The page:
Knowledge Center: How to fine-tune your budget to account for rising costs [Column]

Inflation and rising interest rates have been top-of-mind for many consumers in recent months, as the cost of everything from groceries to gasoline, and cars to houses, has increased.

A recent WSFS survey found that 44% of Greater Philadelphia and Delaware region respondents are not confident they can keep pace with inflation’s impact on goods and services. And as the Federal Reserve continues to aggressively raise interest rates to combat soaring inflation, many consumers are left feeling a major impact on their wallets.

Here are tips to help fine-tune your budget and stay on track to meet your financial goals.

Start with the Basics

Building an emergency fund (54%) and saving for a large purchase (36%) were among some of the key goals cited by regional respondents in the WSFS survey. These goals can take time to achieve even in periods of little-to-no inflation, so it will require extra vigilance to keep your budget on track.

A good place to start is to take a close look at your monthly statements to see where you can tighten things up a bit. Online banking (64%) and mobile banking (61%) were the top tools cited by regional respondents for managing their money, and can be a great resource when it comes to budgeting.

If you’re not already enrolled in your bank’s online or mobile banking, consider setting up an account and take a close look at your statements from the past few months.

Are there any unused subscription services? How much are you spending on your weekly groceries? How often do you go out to eat? These are just a few of the questions to ask yourself when looking at your budget for cost savings.

With inflation impacting the cost of nearly everything, now is the time to shop around for deals on food and necessities and look to trim any unnecessary costs to ensure your budget doesn’t fall into a deficit.

Set Actionable Goals

As with many things in life, setting actionable and measurable goals when it comes to your finances can help you build a clear road map toward where you want to go.

Increasing retirement savings (47%) was among the top goals cited by regional respondents. While increasing savings can be more difficult during times of inflation, putting a plan in place can still help make these goals more achievable.

If you find yourself with extra savings built up already, consider moving money not needed in the short-term into a money market or similar account that will accrue more interest, and ensure you’re maxing out any matching contributions from your employer for your 401(k) or retirement plans.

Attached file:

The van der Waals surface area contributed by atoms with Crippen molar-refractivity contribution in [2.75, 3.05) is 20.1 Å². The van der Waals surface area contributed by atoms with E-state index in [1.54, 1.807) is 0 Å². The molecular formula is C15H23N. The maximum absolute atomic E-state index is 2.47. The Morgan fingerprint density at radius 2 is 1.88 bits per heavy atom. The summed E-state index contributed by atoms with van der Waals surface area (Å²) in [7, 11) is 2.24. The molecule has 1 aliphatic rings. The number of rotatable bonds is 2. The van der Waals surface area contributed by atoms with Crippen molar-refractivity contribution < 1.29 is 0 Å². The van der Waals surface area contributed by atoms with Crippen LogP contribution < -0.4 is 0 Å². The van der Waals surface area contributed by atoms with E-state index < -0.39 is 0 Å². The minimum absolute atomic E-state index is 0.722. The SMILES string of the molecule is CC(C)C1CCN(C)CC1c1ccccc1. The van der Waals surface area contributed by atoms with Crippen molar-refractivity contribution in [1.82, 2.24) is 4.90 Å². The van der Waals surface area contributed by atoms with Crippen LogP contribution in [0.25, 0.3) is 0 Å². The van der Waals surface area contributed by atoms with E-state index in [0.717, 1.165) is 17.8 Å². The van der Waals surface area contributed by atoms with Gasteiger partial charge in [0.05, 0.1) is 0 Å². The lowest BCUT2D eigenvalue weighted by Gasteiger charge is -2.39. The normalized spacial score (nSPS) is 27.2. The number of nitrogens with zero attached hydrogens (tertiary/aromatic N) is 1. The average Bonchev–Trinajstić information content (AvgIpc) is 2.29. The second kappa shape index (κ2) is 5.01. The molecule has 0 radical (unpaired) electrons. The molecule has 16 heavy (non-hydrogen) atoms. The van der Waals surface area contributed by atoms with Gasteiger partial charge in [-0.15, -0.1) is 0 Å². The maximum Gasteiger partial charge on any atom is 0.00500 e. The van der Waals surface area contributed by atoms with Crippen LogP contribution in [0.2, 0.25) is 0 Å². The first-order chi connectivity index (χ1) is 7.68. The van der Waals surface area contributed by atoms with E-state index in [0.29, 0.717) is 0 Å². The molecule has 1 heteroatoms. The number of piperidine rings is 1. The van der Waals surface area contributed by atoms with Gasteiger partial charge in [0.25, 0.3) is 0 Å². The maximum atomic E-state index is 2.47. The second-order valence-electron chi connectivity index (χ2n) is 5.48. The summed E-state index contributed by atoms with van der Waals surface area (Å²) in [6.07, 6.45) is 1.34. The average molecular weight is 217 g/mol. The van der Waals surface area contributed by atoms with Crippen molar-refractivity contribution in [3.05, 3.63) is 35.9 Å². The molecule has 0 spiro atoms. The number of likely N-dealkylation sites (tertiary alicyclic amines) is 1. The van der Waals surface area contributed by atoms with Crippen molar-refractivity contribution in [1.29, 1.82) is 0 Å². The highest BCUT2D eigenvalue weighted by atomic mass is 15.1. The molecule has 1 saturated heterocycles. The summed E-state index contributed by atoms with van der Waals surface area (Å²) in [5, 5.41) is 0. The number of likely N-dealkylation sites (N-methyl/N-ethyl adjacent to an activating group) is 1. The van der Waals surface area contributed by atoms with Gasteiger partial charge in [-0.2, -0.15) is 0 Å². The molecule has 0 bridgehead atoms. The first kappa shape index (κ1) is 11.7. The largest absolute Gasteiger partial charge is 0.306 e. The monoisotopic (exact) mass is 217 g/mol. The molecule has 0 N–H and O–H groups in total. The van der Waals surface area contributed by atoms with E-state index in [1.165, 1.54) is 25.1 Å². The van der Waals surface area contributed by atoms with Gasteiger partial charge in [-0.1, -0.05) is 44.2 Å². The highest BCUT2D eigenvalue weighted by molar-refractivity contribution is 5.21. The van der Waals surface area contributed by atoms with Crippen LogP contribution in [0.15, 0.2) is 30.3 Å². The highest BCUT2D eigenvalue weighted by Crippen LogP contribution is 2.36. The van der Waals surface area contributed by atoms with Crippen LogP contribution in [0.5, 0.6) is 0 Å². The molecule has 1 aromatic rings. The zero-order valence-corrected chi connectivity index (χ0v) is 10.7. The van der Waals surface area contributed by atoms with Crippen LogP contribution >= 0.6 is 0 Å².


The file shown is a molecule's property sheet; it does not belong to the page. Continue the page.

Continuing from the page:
If you’re unsure where to start with setting your goals, making an appointment to talk to your banker or a financial advisor can be a great first step in putting an actionable plan in place.

Keep a Close Eye on Borrowing

With interest rates on the rise and impacting everything from credit cards to mortgages, now is the time to reign in your borrowing to ensure you don’t put yourself too far into debt. Paying off debts other than a mortgage (44%) was another goal top-of-mind for regional respondents.

Ensure you’re paying off your credit card balances each month to avoid accruing interest where possible. If you’re unable to pay off your cards each month, start with the account with the highest interest rate, or consider consolidating your debt under a card with a better interest rate or through a personal loan.

If you have federal student loan debt that has qualified for the pause in payments, consider paying down as much of the loan as possible while the interest is still frozen to make a larger dent in the principle before required payments resume.

Saving and budgeting are lifelong skills needed in your financial journey. While increased inflation and interest rates can make it more difficult to achieve your goals, having an actionable plan in place and making regular adjustments to stay on track can help set you on a path toward success.

Vernita Dorsey is senior vice president, director of community strategy at WSFS Bank. She has more than 38 years of experience as a community banker and has actively served her community throughout her career.

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